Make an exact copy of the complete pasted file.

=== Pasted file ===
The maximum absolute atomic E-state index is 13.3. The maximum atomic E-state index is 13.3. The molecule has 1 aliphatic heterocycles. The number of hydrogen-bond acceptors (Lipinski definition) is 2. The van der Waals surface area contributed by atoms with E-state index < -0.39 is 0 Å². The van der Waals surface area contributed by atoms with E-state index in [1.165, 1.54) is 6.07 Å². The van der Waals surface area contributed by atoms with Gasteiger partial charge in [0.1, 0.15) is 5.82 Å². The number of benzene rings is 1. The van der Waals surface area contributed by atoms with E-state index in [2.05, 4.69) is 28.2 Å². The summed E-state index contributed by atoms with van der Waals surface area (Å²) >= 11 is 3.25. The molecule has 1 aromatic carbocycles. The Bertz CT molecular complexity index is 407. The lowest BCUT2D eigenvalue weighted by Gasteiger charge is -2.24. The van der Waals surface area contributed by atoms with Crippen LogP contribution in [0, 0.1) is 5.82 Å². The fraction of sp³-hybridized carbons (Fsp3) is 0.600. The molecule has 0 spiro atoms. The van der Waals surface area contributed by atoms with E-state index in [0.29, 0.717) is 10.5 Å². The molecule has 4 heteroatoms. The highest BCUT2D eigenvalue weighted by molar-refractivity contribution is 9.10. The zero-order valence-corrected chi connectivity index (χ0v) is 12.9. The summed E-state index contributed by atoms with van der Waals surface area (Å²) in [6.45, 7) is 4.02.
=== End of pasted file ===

The maximum absolute atomic E-state index is 13.3. The maximum atomic E-state index is 13.3. The molecule has 1 aliphatic heterocycles. The number of hydrogen-bond acceptors (Lipinski definition) is 2. The van der Waals surface area contributed by atoms with E-state index < -0.39 is 0 Å². The van der Waals surface area contributed by atoms with E-state index in [1.165, 1.54) is 6.07 Å². The van der Waals surface area contributed by atoms with Gasteiger partial charge in [0.1, 0.15) is 5.82 Å². The number of benzene rings is 1. The van der Waals surface area contributed by atoms with E-state index in [2.05, 4.69) is 28.2 Å². The summed E-state index contributed by atoms with van der Waals surface area (Å²) >= 11 is 3.25. The molecule has 1 aromatic carbocycles. The Bertz CT molecular complexity index is 407. The lowest BCUT2D eigenvalue weighted by Gasteiger charge is -2.24. The van der Waals surface area contributed by atoms with Crippen LogP contribution in [0, 0.1) is 5.82 Å². The fraction of sp³-hybridized carbons (Fsp3) is 0.600. The molecule has 0 spiro atoms. The van der Waals surface area contributed by atoms with E-state index in [0.29, 0.717) is 10.5 Å². The molecule has 4 heteroatoms. The highest BCUT2D eigenvalue weighted by molar-refractivity contribution is 9.10. The zero-order valence-corrected chi connectivity index (χ0v) is 12.9. The summed E-state index contributed by atoms with van der Waals surface area (Å²) in [6.45, 7) is 4.02.